erik lundegaard


Annie Hall (1977)

Best comedy of all time? Sure. Best romance of all time? Maybe. How about greatest non-sequitur? In the opening monologue, Alvy Singer (Woody Allen) is talking directly to the camera about having just turned 40:

Written by:
Woody Allen
Marshall Brickman

Directed by:
Woody Allen

Woody Allen
Diane Keaton
Tony Roberts
Carol Kane
Shelly Duvall
Paul Simon
Christopher Walken
Sigourney Weaver

Academy Award Nominations:
Best Actor (Allen)

Academy Awards:
Best Picture
Best Director
Best Actress (Keaton)
Best Screenplay

A relationship is like a shark. It has to constantly move forward or it dies. And I think what we got on our hands is a dead shark.

"I think I'm going to get better as I get older. I think I'm going to be the balding, virile type, you know, as opposed to, say, distingued gray. Unless I'm neither of those two. Unless I'm one of those guys with saliva dribbling out of his mouth who wanders into a cafeteria with a shopping bag raving about socialism. Annie and I broke up and I still can't can't get my mind around that."

Annie Hall is the subject his mind comes back to unbidden. His next line is "I keep sifting the pieces of the relationship through my mind..." and in essence that's the film: the pieces of his relationship with Annie, and his own life, chronologically jumbled. How important is the non-linear form of the film? I don't know. At first viewing it certainly makes you sit up and pay attention but some of the transitions are overly facile: Alvy telling his frigid second wife, Robin (Janet Margolin), "I'm going to take another in a series of cold showers," which leads to the next scene: his friend "Max" (Tony Roberts), informing Alvy, "My (tennis) serve is going to send you to the showers early." What's the connection there? The word "showers"? Is that how the mind works?

The relationship between Alvy and Annie is of the Pygmalion variety: She blossoms under him and then past him. He encourages her growth — buying her books, telling her to take adult education courses — and then tries to stifle that growth. "Do you think we should go to that party in South Hampton?" she asks. "What do we need other people for?" he answers. He wants her, she wants more. They seem doomed from the start. The first time we see them is near the end of their relationship: the fight outside the movie theater. The next time we see them is at the pinnacle of their relationship: the lobster scene. What a man wouldn't give to make Annie laugh the way she does here.

Confession? I first saw Annie Hall when I was an impressionable 14 year-old, and for whatever reason the great loves of my life have tended to be like Annie Hall. I don't know whether to thank Woody Allen for this or slug him. I don't even know how influential the movie has been in my romantic choices. Did Annie Hall lead me to these women or did these women lead me back to Annie Hall, to appreciating it on a deeper level? All I know is that Diane Keaton as Annie is my cinematic ideal. On their first date, Alvy says "Give me a kiss," and her response is, "Really?" There's a level of innocence and excitability that's endearing. "Would you like a glass of chocolate milk?" she asks when she calls him over at 3 a.m. to kill a spider in her bathroom. "It's really good chocolate." Afterwards, he finds her on her futon, crying, and she knocks his shoulder with a feeble punch before telling him, "I miss you." She's vulnerable, and her vulnerability is accentuated by Woody Allen's direction. She's not the center of the frame, she's in the lower, right-hand corner. It doesn't hurt either that the other women in the picture don't exactly win us over. Shelly Duvall's Rolling Stone reporter, with her hilarious post-coital comment, "Sex with you is really a Kafkaesque experience." Or — better — the woman in Lobster Scene II, which is the best cinematic example of the futility of trying to resurrect lost love. The woman looks great — nice legs in short-shorts — but as the lobsters crawl around the kitchen she just stands there smoking. "You're a grown man," she says. "You know how to pick up a lobster." Alvy deflects this veiled insult with a joke that she doesn't get (brutally) and the camera holds on Alvy's stunned, sad face. Afterwards Alvy stares out at Manhattan (an island, Alvy's geographic counterpart) and walks away. It's a lonely shot and it reflects Alvy's feelings without Annie. Annie was fun, and most women — most people — are not.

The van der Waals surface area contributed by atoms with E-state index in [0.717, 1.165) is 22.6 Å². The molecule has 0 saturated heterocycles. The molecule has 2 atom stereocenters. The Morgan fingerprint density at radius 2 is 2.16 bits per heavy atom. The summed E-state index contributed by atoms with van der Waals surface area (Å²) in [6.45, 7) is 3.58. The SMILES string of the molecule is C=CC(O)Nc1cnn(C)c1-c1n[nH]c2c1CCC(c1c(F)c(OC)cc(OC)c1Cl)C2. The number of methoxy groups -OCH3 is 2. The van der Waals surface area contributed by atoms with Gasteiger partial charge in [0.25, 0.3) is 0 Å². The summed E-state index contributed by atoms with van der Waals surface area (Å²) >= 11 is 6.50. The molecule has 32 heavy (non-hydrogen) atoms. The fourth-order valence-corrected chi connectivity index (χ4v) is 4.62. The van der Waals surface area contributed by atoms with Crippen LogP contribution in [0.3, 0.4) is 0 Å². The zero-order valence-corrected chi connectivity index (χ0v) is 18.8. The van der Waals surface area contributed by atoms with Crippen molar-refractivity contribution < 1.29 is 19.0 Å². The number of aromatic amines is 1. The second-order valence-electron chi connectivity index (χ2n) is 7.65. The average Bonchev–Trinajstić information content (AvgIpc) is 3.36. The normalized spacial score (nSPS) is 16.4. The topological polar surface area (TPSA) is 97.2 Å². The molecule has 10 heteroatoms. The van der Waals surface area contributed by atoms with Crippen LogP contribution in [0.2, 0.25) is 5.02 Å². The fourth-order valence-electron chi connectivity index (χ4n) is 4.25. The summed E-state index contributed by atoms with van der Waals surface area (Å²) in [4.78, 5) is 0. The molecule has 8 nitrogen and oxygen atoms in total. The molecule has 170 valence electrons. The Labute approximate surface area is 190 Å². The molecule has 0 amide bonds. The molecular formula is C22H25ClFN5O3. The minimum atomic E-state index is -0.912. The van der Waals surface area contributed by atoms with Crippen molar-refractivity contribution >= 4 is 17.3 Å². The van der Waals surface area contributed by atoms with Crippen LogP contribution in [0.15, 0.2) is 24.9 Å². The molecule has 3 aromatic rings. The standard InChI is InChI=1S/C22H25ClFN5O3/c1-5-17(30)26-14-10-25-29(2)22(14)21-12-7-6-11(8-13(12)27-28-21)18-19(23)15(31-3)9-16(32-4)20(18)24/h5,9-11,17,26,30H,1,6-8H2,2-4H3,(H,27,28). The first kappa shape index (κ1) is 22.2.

Annie Hall is not a perfect film. Some of the jokes are dated ("I was at an Alice Cooper thing where six people were rushed to the hosptial with bad vibes"), as are Annie's comments about "grass." For a movie I consider one of the best romances ever made, Alvy is not that romantic a guy. He foists his opinions and himself on her. She really could do better but we still wish she wouldn't because Alvy is us.

In the end, what makes Annie Hall work is the comedy, most of which is as fresh as the day it was written. The childhood scenes are perfect. How is Woody Allen able to imbue tragedy and comedy in the same line? "I'm President of the Pinkus Plumbing Company," one young boy says, followed by another, who comments, "I sell tallises." It's funny and sad at the same time: these young boys lives already circumscribed; the burden and boredom of adulthood already weighing on their innocent faces. "It's never something you do," an old woman carrying groceries tells an adult Alvy. "It's how people are. Love fades." It's a sad thought — maybe the saddest of all — but here it's imbued with humorous magic because it's part of Alvy talking to New York and New York talking back.

Best romance? Best comedy? Close to the best movie ever made.

—December 9, 2000

© 2000 Erik Lundegaard